It’s ridiculous for the Establishment to pin the blame for these losses solely on Trump and Trumpism. The Establishment made sure they lacked the resources to win. And so Masters made sure to blame McConnell and the Establishment for the losses in Arizona. Said Masters:
The people who control the purse strings, Senate Leadership Fund, Mitch McConnell—McConnell decided to spend millions of dollars attacking a fellow Republican in Alaska instead of helping me defeat Senator Mark Kelly.
[Masters slams McConnell over campaign spending, says he shouldn’t be Senate GOP leader, by Lauren Vella, The Hill, November 11, 2022]
Con Inc. institutions gloated over the losses by Trump candidates and defended McConnell. From National Review:
- Failed Candidate Blake Masters Searches For A Scapegoat, by Jack Butler, November 14, 2022;
- Don’t Blame McConnell, The Editors, November 14, 2022; and
- Peter Meijer’s Congressional Seat Is Now in Democratic Hands. Thank Donald Trump, by Jack Butler, November 9, 2022
Reminder: This is a supposedly conservative publication that seems thrilled with the midterm losses—because it’s more important to defeat Trumpism than it is to win elections.
Paul Ryan blames disappointing GOP election results on 'Trump hangover' https://t.co/mSfAMUXLmH
— Fox News (@FoxNews) November 10, 2022
The Establishment moved to reassert itself after the midterms. Despite being responsible for the disappointing results, McCarthy and McConnell ensured they kept their jobs as leaders of the congressional GOP. Both easily defeated challengers. An Establishment Republican, Tom Emmer, beat an America First Republican, Jim Banks, for the job of House party whip [House GOP picks Emmer as GOP whip, Scalise as leader, by Emily Brooks and Mychael Schnell, The Hill, November 15, 2022]. Reanimated corpses of the old GOP such as former House Speaker Paul Ryan and former New York Governor George Pataki have climbed out of their coffins to tell the party what it should do now [Paul Ryan calls former President Donald Trump ’drag on our ticket’’ by Caroline Reinwald, WISN, November 10, 2022].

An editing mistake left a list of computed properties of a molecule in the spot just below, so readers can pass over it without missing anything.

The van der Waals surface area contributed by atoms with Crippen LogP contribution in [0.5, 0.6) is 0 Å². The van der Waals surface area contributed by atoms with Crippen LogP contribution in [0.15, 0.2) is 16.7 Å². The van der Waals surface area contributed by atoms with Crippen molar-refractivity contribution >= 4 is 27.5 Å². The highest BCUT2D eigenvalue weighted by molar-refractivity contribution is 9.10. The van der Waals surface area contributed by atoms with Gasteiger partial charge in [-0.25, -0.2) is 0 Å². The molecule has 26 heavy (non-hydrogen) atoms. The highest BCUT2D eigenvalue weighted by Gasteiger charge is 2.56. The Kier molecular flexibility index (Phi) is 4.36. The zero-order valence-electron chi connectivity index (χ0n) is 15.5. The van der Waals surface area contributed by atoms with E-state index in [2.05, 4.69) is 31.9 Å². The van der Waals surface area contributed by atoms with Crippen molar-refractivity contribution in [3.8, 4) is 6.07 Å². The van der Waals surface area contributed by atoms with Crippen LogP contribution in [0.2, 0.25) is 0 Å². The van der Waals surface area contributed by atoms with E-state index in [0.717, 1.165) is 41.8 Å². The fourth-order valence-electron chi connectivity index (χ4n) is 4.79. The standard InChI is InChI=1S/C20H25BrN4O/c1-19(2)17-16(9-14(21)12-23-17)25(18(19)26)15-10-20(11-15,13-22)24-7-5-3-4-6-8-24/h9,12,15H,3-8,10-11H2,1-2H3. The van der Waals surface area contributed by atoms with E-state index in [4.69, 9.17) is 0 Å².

Some point to Florida Governor Ron DeSantis as proof you can have Trumpism without Trump. But DeSantis, who has made interestingly skeptical noises about legal immigration, is a lone exception to what the Establishment wants for a Trump-free GOP. The Republicans whom Trump candidates beat or Trump refused to endorse were more of the Paul Ryan mold.
Take, for instance, Colorado Senate candidate Joe O’Dea. O’Dea was touted heavily prior to the election as the perfect candidate to defeat a Democrat incumbent, because he was just so dang moderate. Part of his moderation included open support for Amnesty—an idea most cucky Republicans avoid supporting in public [Michael Bennet and Joe O’Dea both agree the US needs immigration reform, Caitlyn Kim, CPR, November 3, 2022]. He also said he didn’t want Trump’s support [Colorado Republican Senate nominee fires back at Trump, by Manu Raju, CNN, October 17, 2022].
But despite running the ideal campaign according to the GOP consultants, he lost by nearly 15 points to Sen. Michael Bennet.
It’s strange no one brings up O’Dea as one of the failures of the midterms, yet every Con Inc. apparatchik declares Masters—who only lost his race by four points—a straight loser.
DeSantis, perhaps ominously, endorsed and campaigned for O’Dea.